Column: RJ Smith enjoys Damien’s ride to brink of state boys’ basketball title

RJ Smith of Damien poses for a photo with his sister and mother.
RJ Smith of Damien poses for a photo with sister, Kennedy, a star player at Etiwanda, and his mother, Monica.
(Eric Sondheimer / Los Angeles Times)

Late Tuesday night, senior RJ Smith of La Verne Damien High went into big-brother mode by comforting his sophomore sister, Kennedy Smith of Etiwanda. One earned a trip to play for a state basketball championship in Sacramento on Friday; the other came up one win short.

“She was in my room crying,” RJ said. “We talked. She’s going to be special. This is just a beginning. It’s so rare we were put in this situation. The result didn’t come out the way we wanted. She’s going to be OK. I’m happy for my team. We’re going to Sacramento and make the best of it and have fun.”

Twelve teams from Southern California will play this weekend at Golden 1 Center in the first state basketball championships since 2019.


Damien is set to play Clovis North at 8 p.m. Friday for the Division I championship. The Etiwanda girls had their unbeaten season come to an end in a loss to Chatsworth Sierra Canyon in the Southern California Open Division regional final.

Kennedy will be in Sacramento cheering for her brother. Their mother, Monica, was a standout player at Washington Prep and has raised them as a single parent for several years. They’re terrific players and terrific teenagers.

RJ, headed to Colorado, is one of the most versatile guards in Southern California. He does whatever it takes to win.

“I do better helping people,” he said. “I play the game the right way. If I see someone open, I’ll pass it to them. Everyone can score on this team. We know if someone is going off, you get them the ball.”

There’s one characteristic found in every championship team — unselfishness. You see it when a player gives up an open shot to make a pass. You feel it when a teammate jumps off the bench to celebrate a charging foul. You sense it when players are so happy for each other.

RJ is one of those players. He knows his coach, Mike LeDuc, is in his 42nd year with more than 1,000 career victories but no state championships. When Damien defeated Irvine Crean Lutheran to win the regional title, Smith was extremely happy — for his coach.

“It was a surreal moment,” he said. “After the game, I gave him a hug. I told him we’re going to get one. I want to make him happy and proud and give him a first one. He doesn’t like emotion on the court. If you talk to him and get to know him, he’s a wonderful guy. I’ve had a great four years. I’m thankful and grateful.”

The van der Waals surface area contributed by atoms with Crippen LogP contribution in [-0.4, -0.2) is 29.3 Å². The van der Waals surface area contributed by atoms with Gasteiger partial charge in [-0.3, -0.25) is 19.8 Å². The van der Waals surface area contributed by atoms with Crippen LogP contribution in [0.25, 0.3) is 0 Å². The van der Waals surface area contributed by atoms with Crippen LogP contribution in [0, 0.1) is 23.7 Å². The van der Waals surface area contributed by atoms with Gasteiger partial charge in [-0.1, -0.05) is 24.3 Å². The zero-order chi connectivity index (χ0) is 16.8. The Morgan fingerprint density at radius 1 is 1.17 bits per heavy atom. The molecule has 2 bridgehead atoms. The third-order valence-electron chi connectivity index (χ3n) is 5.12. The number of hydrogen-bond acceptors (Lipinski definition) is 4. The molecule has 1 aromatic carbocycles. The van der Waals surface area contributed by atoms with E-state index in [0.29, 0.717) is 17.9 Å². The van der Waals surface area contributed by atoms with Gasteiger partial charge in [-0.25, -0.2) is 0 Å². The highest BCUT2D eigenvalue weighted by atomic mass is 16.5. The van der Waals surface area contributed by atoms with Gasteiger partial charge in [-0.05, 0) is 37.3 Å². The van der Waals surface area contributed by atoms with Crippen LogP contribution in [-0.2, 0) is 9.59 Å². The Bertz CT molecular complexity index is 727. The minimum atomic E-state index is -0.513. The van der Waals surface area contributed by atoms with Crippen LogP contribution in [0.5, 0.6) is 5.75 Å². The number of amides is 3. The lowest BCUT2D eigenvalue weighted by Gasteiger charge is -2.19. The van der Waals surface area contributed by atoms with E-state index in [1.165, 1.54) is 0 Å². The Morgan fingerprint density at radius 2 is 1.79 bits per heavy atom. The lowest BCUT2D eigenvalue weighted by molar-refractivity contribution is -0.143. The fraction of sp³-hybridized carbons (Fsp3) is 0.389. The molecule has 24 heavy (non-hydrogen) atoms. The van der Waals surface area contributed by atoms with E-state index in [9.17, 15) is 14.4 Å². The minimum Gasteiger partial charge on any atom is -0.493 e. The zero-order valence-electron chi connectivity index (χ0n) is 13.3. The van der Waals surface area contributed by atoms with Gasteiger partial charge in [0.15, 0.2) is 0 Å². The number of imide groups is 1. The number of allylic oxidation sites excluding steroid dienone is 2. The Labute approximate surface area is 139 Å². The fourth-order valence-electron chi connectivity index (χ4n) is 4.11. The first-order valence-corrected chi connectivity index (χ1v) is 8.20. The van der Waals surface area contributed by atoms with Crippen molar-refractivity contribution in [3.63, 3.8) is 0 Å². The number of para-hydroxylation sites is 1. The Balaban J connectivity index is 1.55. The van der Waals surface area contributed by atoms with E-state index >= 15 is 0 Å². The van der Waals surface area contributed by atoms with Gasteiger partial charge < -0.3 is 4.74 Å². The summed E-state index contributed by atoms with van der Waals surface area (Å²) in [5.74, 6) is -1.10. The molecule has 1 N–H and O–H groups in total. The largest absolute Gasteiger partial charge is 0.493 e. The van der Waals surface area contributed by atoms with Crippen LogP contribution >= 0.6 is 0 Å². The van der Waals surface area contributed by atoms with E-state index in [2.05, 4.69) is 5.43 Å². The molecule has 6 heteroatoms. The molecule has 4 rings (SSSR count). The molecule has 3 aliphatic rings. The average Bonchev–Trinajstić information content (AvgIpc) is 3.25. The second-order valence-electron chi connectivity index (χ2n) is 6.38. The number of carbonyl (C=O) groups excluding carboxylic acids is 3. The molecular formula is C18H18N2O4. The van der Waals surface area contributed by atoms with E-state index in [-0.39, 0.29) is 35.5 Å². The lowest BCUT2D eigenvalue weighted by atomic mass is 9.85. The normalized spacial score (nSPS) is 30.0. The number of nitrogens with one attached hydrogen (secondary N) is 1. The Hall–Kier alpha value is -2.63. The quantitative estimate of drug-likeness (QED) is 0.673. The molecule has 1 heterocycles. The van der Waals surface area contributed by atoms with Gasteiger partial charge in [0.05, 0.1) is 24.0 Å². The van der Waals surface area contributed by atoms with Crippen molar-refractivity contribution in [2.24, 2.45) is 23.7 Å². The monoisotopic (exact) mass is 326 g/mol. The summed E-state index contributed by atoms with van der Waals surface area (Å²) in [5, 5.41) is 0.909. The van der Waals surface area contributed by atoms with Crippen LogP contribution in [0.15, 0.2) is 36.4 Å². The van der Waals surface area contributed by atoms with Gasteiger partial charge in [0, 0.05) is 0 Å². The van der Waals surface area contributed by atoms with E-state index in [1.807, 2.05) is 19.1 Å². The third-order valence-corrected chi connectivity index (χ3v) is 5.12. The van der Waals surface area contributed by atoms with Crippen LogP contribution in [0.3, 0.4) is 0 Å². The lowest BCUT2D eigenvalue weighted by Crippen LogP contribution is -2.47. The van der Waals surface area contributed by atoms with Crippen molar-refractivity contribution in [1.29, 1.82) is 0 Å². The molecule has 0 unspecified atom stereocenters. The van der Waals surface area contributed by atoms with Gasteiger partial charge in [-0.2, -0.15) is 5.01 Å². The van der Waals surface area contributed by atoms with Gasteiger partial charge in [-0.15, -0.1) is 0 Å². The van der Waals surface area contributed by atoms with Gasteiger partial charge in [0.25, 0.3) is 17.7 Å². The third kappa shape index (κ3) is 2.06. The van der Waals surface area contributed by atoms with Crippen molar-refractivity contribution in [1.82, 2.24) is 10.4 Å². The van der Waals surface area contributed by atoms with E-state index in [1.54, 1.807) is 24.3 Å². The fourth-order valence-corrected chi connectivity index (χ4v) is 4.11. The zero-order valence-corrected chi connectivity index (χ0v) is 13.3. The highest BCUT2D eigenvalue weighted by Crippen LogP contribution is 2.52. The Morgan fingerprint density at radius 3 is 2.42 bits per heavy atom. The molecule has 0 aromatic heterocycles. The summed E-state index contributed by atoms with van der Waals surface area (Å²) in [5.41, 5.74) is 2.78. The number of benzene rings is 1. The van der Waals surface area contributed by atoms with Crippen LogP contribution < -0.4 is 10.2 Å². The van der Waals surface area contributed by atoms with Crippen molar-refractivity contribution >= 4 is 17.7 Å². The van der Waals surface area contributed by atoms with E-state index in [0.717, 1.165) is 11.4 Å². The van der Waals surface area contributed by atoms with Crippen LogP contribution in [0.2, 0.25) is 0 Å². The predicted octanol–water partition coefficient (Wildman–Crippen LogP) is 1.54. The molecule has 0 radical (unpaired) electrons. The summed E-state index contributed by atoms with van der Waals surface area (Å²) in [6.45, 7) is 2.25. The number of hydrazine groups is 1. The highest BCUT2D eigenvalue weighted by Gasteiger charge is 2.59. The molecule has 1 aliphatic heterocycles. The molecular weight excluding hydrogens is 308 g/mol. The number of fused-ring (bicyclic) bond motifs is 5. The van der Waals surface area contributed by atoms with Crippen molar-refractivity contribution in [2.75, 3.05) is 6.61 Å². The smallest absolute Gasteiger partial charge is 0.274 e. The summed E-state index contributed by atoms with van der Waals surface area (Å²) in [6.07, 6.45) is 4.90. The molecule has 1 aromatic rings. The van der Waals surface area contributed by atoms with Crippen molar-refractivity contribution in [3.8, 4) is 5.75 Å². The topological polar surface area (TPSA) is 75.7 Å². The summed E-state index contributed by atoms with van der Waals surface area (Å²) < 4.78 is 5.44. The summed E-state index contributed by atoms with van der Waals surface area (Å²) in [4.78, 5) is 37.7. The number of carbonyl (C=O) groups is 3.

Another team experiencing a surreal moment is Venice. The Gondoliers are set to play Chino Pleasant Valley for the Division III championship at 4 p.m. Friday. It’s the best season in school history. No Los Angeles Unified School District team has won a state title since Westchester in 2010. The Gondoliers just opened their new gym, and coach Dave Galley has somehow been able to keep his talented players together during two years of COVID-19 when other players in LAUSD left for supposedly greener pastures.

“This has been a resilient group,” Galley said. “They love playing basketball. They love being around each other. It’s one of those rare teams you’re going to remember.”

Venice fell behind 11-2 in its regional final against Calabasas Viewpoint before eventually going on a 13-0 spurt. “Some teams put their head down and are suddenly down 25-2,” Galley said. “Not this team. They just respond. They focus on the defensive end and grind.”

Tyler Hunt, a 6-foot-3 sophomore, gets to show off his skills as one of the best players in the City Section. “Tyler is amazing,” Galley said. “He’s a very loyal person. He’s never wavered. He’s enjoyed the ride. He’s a very team-based guy.”

It’s going to be the first time Venice plays in an NBA arena. Galley already has his speech ready.


“The basket is still 10 feet,” he said, recalling a scene from “Hoosiers.”

Win or lose, it’s going to be quite a weekend in Sacramento for fans, coaches, players and parents.